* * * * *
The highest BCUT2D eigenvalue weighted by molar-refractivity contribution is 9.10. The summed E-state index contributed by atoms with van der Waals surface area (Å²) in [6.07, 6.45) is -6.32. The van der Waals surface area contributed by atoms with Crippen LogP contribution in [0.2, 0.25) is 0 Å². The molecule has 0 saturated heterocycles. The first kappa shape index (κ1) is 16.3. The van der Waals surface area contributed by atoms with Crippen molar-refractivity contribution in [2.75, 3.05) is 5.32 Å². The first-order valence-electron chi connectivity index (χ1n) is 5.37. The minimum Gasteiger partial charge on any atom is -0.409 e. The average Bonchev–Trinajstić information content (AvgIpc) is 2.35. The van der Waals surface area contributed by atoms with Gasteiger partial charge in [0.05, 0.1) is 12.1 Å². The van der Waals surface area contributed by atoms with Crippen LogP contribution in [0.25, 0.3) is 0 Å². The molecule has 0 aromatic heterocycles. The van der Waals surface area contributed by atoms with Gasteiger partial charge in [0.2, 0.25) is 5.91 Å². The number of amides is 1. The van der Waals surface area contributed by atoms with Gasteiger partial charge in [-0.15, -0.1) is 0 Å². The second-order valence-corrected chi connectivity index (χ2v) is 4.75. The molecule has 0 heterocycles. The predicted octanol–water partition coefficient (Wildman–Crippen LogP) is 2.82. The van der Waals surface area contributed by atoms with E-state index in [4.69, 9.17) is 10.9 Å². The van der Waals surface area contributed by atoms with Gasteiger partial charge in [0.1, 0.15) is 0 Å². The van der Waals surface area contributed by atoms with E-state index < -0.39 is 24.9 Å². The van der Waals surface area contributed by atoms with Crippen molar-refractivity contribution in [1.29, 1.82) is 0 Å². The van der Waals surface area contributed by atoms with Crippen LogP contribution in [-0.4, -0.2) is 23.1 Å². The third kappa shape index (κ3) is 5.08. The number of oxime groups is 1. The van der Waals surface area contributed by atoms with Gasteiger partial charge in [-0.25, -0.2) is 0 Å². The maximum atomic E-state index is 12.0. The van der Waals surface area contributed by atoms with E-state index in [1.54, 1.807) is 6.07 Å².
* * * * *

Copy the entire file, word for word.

The highest BCUT2D eigenvalue weighted by molar-refractivity contribution is 9.10. The summed E-state index contributed by atoms with van der Waals surface area (Å²) in [6.07, 6.45) is -6.32. The van der Waals surface area contributed by atoms with Crippen LogP contribution in [0.2, 0.25) is 0 Å². The molecule has 0 saturated heterocycles. The first kappa shape index (κ1) is 16.3. The van der Waals surface area contributed by atoms with Crippen molar-refractivity contribution in [2.75, 3.05) is 5.32 Å². The first-order valence-electron chi connectivity index (χ1n) is 5.37. The minimum Gasteiger partial charge on any atom is -0.409 e. The average Bonchev–Trinajstić information content (AvgIpc) is 2.35. The van der Waals surface area contributed by atoms with Gasteiger partial charge in [0.05, 0.1) is 12.1 Å². The van der Waals surface area contributed by atoms with Crippen LogP contribution in [0.25, 0.3) is 0 Å². The molecule has 0 aromatic heterocycles. The van der Waals surface area contributed by atoms with Gasteiger partial charge in [0.2, 0.25) is 5.91 Å². The number of amides is 1. The van der Waals surface area contributed by atoms with Gasteiger partial charge in [-0.15, -0.1) is 0 Å². The second-order valence-corrected chi connectivity index (χ2v) is 4.75. The molecule has 0 heterocycles. The predicted octanol–water partition coefficient (Wildman–Crippen LogP) is 2.82. The van der Waals surface area contributed by atoms with E-state index in [4.69, 9.17) is 10.9 Å². The van der Waals surface area contributed by atoms with Gasteiger partial charge in [0.1, 0.15) is 0 Å². The van der Waals surface area contributed by atoms with E-state index < -0.39 is 24.9 Å². The van der Waals surface area contributed by atoms with Crippen molar-refractivity contribution in [1.29, 1.82) is 0 Å². The van der Waals surface area contributed by atoms with Crippen LogP contribution in [-0.4, -0.2) is 23.1 Å². The third kappa shape index (κ3) is 5.08. The number of oxime groups is 1. The van der Waals surface area contributed by atoms with Gasteiger partial charge in [-0.25, -0.2) is 0 Å². The maximum atomic E-state index is 12.0. The van der Waals surface area contributed by atoms with E-state index in [1.54, 1.807) is 6.07 Å².